Where It All Started
Running started as a New Year’s Resolution for 2015. I have run before. A couple of local 10k’s and a few 5k’s back when I was in college. I never trained for those races, and I have never seen the appeal of running. I might go for a very short run every few months to try and lose some fat, but I would never consistently run. This blog will document how I have taken up running and gone from a vain lad obsessed with the gym, to someone who loves running and all the great things it brings to my life.
“I Don’t Do This To Be Healthy, I Do This To Get Big Muscles”
(Markus Ruhl – Bodybuilder)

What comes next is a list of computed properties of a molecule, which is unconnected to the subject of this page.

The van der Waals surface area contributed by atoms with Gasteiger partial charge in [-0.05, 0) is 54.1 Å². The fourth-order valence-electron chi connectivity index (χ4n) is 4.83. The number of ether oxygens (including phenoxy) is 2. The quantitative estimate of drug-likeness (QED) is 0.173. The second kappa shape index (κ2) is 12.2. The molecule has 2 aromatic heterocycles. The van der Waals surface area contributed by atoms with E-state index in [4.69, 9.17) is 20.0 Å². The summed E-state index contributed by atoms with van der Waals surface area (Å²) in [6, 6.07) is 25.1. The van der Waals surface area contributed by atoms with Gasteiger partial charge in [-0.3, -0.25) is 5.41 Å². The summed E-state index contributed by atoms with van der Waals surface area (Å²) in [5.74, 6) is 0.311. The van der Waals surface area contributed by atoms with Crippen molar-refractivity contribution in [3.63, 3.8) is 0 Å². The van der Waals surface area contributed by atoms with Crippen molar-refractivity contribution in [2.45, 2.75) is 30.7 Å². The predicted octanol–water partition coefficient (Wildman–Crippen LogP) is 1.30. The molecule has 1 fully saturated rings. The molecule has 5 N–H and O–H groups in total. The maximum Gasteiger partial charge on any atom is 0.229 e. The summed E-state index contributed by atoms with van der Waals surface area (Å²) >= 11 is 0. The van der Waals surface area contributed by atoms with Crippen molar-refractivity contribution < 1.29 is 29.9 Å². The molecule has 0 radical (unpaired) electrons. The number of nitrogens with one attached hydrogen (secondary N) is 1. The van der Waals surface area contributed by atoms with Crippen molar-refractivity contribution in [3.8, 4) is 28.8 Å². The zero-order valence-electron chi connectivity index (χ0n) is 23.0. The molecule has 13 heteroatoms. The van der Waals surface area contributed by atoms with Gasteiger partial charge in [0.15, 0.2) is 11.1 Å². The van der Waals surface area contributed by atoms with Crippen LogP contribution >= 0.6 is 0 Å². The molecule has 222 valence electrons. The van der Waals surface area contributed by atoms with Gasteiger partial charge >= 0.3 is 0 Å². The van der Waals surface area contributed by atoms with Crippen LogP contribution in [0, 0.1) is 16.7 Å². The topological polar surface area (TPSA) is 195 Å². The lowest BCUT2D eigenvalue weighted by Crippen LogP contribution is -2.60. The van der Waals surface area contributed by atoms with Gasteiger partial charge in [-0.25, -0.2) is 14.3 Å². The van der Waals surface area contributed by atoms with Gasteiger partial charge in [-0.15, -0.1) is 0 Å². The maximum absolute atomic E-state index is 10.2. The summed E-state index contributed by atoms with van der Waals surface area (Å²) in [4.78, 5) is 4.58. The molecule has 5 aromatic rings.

One of the main reasons I never did much running is due to vanity. Growing up I always wanted to go to the gym and lift weights. I aspired to have a ‘ripped’ body. I never wanted to be huge but I wanted a muscular physique, similar to the fitness models you see on the front of popular health magazines. From what I understood running would burn calories, which would cause a calorie deficit rather than a surplus, which would in turn make it very difficult to put on muscle. Simply put, running would prevent me from achieving my vain goals. I was naturally skinny in school, and putting on muscle has always been difficult. For years I would go to the gym, and lift heavier and heavier weights, whilst also playing sports which helped maintain a certain level of fitness. I never got particularly big. I did get fairly strong during my most consistent training periods. I would be able to bench press over 100 kgs quite easily without a spotter. However, I always used to think to myself what is the purpose in all this? I am putting on muscle and getting stronger but how does this help me live my life. Muscle seemed impractical. At 85 kgs I would feel heavy on the football pitch. I seemed to have a certain level of natural endurance and I would still be able to cover more ground during a game than my team mates but I knew extra muscle wasn’t having a beneficial impact on playing sport. In boxing, some extra weight and muscle was great for some big hooks, but I always felt slow. At 5 ft 9ins I was a lot shorter than most of the boys of a similar weight. They would have a longer reach, and it was clear that I was heavier than I should be for my height. None of this stopped me from frequenting the gym throughout University and beyond. When I was in my best shape, I felt good about my appearance, I liked the compliments that I would occasionally receive. It didn’t matter to me that I had a reputation for my stamina in sport, and that running would be a great way to improve my endurance, I didn’t want to be skinny. I have since learned that you can maintain muscle and be a runner. However, I no longer want a fitness model physique. I have learnt through the joys of running how unimportant my previous goals were, and how much happier I am at a more natural weight (70 kgs). I feel better about my health; I feel more mobile; I am more flexible than I once was; and I am no longer obsessed with my self-image. I still go to the gym now and again and do lighter weights, and some core exercises. These days, I look at the big guys and I admire the work, effort and discipline that goes in to achieving such a physique, but on a personal level I no longer want to be weighed down by what seems to be impractical muscle.